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1916-D Mercury Dime: How To Authenticate And Identify




1916-D Mercury Dimes are rare so they've become the most faked key date in US Coin history. Often the 1916-S mint mark is altered so it looks like a "D" or the mint mark is engraved or added onto the reverse. It's important to note that many of the altered examples will have wear or damaged to hide the defects of the mint mark.

An important fact you should know is that the D mint mark punch used on the 1916-D Mercury Dime is also the same mint mark used on the 1914-D Lincoln Cent. This fact alone can help you to properly identify an authentic 1916-D Mercury Dime. View the images below for further reference.
As you can see based on the two authenticate images above the mint mark has a definate slant, and almost square appearance with the D's opening has a diamond shape appearance, and with distinct serif tails coming off the back of the mint mark.
In the images above you have the comparison of the 1914-D Lincoln Cent and the 1916-D Merucury Dime mint marks, and they're from the samep punch. However, due to the different locations on each respective coin, and the possiblity of wear or contact marks, circulated examples can have mint marks that appear different but that doesn't mean it's fake.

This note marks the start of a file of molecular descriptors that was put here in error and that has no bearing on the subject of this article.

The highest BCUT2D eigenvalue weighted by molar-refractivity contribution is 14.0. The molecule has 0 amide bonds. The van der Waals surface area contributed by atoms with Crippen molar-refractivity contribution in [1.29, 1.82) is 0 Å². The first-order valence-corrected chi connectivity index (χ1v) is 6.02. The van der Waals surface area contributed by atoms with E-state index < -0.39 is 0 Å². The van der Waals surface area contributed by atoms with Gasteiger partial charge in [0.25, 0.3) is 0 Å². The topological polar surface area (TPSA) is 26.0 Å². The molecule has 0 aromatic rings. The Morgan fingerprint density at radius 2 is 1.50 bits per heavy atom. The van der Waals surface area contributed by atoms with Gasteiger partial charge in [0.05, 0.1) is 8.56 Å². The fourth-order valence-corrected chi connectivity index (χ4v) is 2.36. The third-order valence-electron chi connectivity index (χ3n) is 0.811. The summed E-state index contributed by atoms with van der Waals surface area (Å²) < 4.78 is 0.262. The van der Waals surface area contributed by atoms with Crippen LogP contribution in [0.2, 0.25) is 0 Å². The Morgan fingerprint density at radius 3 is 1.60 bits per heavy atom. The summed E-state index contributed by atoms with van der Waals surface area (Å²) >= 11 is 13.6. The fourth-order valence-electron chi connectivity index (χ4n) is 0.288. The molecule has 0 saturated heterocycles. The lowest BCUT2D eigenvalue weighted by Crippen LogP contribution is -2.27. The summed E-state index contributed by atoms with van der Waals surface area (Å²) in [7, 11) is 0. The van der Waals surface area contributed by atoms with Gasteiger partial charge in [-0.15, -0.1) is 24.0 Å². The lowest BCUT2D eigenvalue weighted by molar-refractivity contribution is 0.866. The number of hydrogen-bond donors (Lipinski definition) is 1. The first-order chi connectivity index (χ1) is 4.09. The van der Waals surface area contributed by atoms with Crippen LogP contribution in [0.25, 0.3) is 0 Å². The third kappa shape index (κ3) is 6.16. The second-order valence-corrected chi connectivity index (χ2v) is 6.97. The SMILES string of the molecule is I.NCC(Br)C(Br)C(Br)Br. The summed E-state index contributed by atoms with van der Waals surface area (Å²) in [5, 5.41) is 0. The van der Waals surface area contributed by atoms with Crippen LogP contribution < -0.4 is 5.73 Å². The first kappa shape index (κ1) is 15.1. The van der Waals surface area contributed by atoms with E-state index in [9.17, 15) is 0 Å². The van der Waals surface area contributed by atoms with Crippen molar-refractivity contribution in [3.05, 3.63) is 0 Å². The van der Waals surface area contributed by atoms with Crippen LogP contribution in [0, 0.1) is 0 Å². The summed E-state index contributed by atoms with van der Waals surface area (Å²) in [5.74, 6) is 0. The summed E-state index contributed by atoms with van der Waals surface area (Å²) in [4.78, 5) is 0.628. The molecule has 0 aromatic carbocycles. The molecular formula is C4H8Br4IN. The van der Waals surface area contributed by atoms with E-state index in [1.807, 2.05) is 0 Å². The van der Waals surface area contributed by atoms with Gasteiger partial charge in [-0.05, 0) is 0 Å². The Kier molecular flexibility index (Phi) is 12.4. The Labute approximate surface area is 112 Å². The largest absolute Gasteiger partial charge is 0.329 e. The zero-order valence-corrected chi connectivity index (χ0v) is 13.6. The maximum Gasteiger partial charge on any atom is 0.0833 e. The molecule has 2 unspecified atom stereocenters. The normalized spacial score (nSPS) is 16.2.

It's important to notice where the mint mark is located and how it's angled, and the shape, plus only four dies were used for the 1916-D reverse and two of the dies have repunched mint marks, but only two, so this is only a helpful hint if you find an RPM mint mark.


Important!

Before you buy what you think is a authentic 1916-D Mercury Dime, make sure you look closely at the images provided and look at certified examples, or buy an example that's already certified by PCGS, NGC or ANACS.

Avoid buying raw examples unless you're 100% positive it's authentic. Furthermore avoid buying possible 1916-D Mercury Dimes from ebay sellers IF they state things like: "I will let you decide if it's authentic." or "Is it an authentic 1916-D?" or "I am not a coin dealer so I will let the bidders decide."

You just can't afford to take a chance and buy a fake or altered key date and if a seller doesn't know the facts then they shouldn't be selling such an expensive coin to begin with and you most certainly shouldn't buy from them.